By CHRIS TISCH and LOUIS HAU
Published February 15, 2004
NELLY FURTADO, FOLKLORE (DREAMWORKS) Nelly Furtado was 20 years old when she released Whoa, Nelly! in the fall of 2000. It was a lively, energetic album, full of great hooks and funky beats. Good as it was, it wasn't hard to tell the artist was fresh out of her teens.
Another listen to Whoa, Nelly! after hearing her followup, Folklore, will reveal some hints of what was to come. And if Furtado was just a plucky kid on Whoa, Nelly!, she sounds wise beyond her years in Folklore.
Furtado makes clear she's not repeating her first album with the opening track, One-Trick Pony: "I am not a one-trick pony/I really feel nothing can hold me," she sings. Fair enough. And it wouldn't be so believable if she weren't singing over the prickly sounds of banjo, mandolin and dulcimer accompanied by silky strings and a meaty beat. Good start.
Banjo and mandolin reappear in Powerless (Say What You Want), in which Furtado, the daughter of Portuguese natives who immigrated to Canada, celebrates her ethnicity. As the title implies, much of Folklore is about Furtado's connections with her ancestry. The track Fresh Off the Boat, for instance, celebrates new beginnings.
There also are themes of maturation and disappointment, reminders that this still is a young woman, though an intelligent and insightful one. Saturdays, in which Furtado laughs through some of her lines, is a nice youthful romp.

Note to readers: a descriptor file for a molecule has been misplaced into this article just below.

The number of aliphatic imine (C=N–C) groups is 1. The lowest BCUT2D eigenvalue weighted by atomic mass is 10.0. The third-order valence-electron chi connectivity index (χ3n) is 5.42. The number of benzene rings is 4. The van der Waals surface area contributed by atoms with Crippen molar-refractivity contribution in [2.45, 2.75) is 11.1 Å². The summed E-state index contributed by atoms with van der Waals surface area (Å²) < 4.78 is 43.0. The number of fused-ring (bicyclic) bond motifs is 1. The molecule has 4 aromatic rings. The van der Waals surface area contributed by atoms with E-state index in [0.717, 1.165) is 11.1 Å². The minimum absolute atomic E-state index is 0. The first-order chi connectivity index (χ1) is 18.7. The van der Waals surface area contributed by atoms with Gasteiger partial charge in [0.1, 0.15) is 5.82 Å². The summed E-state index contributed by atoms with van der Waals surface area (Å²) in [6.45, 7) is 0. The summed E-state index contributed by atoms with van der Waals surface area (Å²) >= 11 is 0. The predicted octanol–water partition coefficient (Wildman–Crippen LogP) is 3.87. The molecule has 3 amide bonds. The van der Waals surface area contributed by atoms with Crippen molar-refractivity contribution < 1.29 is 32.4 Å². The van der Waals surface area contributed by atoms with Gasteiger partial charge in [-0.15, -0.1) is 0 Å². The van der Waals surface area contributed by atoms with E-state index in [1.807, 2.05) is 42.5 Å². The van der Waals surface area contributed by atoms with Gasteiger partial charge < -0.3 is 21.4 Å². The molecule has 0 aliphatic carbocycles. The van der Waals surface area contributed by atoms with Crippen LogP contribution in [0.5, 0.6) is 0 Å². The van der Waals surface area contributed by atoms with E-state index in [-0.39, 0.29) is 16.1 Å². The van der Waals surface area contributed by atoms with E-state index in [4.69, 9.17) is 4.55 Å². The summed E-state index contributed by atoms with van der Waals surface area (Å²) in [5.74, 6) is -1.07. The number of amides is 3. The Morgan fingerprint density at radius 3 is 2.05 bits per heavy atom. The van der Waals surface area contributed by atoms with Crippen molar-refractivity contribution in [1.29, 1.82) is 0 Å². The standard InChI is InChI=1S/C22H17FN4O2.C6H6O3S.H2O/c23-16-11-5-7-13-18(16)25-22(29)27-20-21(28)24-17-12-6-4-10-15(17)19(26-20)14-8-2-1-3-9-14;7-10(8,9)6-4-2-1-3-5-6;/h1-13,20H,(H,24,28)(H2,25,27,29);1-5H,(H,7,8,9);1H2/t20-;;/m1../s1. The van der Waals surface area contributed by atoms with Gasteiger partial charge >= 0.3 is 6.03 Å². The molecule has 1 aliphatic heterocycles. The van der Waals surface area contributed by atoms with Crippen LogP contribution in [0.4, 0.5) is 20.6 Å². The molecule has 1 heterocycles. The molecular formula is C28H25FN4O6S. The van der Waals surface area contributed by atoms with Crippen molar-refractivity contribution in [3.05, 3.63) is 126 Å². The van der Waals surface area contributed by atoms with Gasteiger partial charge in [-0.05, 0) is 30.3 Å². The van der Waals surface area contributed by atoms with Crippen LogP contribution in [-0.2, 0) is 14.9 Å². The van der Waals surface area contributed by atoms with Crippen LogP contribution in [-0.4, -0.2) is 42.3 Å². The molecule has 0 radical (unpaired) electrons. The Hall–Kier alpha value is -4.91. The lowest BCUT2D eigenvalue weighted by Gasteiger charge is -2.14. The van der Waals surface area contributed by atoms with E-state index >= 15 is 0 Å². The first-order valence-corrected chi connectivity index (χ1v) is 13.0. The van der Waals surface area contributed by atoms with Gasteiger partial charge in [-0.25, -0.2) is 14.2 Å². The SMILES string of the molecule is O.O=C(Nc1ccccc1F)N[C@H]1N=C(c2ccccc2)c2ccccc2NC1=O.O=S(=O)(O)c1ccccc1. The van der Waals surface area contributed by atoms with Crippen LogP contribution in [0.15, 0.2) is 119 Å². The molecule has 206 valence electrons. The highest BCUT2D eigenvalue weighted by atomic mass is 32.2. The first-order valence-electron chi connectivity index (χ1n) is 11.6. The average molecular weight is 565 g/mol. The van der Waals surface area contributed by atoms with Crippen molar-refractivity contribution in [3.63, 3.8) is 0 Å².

Furtado soars, though, on a few of the slower tracks. On Try, she hits the mark on two gorgeous choruses before a stunning improvisational ending. Picture Perfect nicely blends Hendrix-like guitar, a jazzy piano and Furtado's sweet voice. Perhaps the album's best song is the haunting Build You Up, reportedly a song without lyrics until Furtado woke from a nap at the recording studio, entered the vocal booth and sang the graceful lyrics without pause.
Not every song on the album is great and the folk theme drags somewhat toward album's end. And there may not be any hits here: This album isn't as accessible, and therefore not as radio-friendly, as Furtado's first. But to see a young talent meddle with her formula with such courage is rewarding. A-
- CHRIS TISCH, Times staff writer
THE OFFSPRING, SPLINTER (COLUMBIA) This album was supposed to be called Chinese Democracy, the title the Offspring planned to hijack from long-suffering Axl Rose. But apparently the band felt it was jinxed after announcing the name and having trouble in the studio. So it changed the title.
The Offspring always has been good at riding gimmicky shtick to the charts, whether it be the throaty "You gotta keep 'em separated" and cutesy guitar of Come Out and Play, or the sexy-Latina chant "Give it to me baby" from Pretty Fly for a White Guy.
Truth is, these guys have been around for almost 20 years and their early sound is much purer punk than you hear in their radio songs. Its early style still shows up, but the Offspring is good at slowing the pace a little and gluing on contagious hooks.
The song that does that best on Splinter is Hit That, a radio hit with a deflating bass, keyboard blips that sound like the catchy bits from video games, and a great, throbbing chorus.
Other highlights include the ska-flavored Worst Hangover Ever, the fast and furious The Noose and the mighty Race Against Myself.
Since the breakout album Smash in 1994, each of the Offspring's albums has produced at least one catchy hit. The band's fare is light and catchy without the trappings of rock star brooding.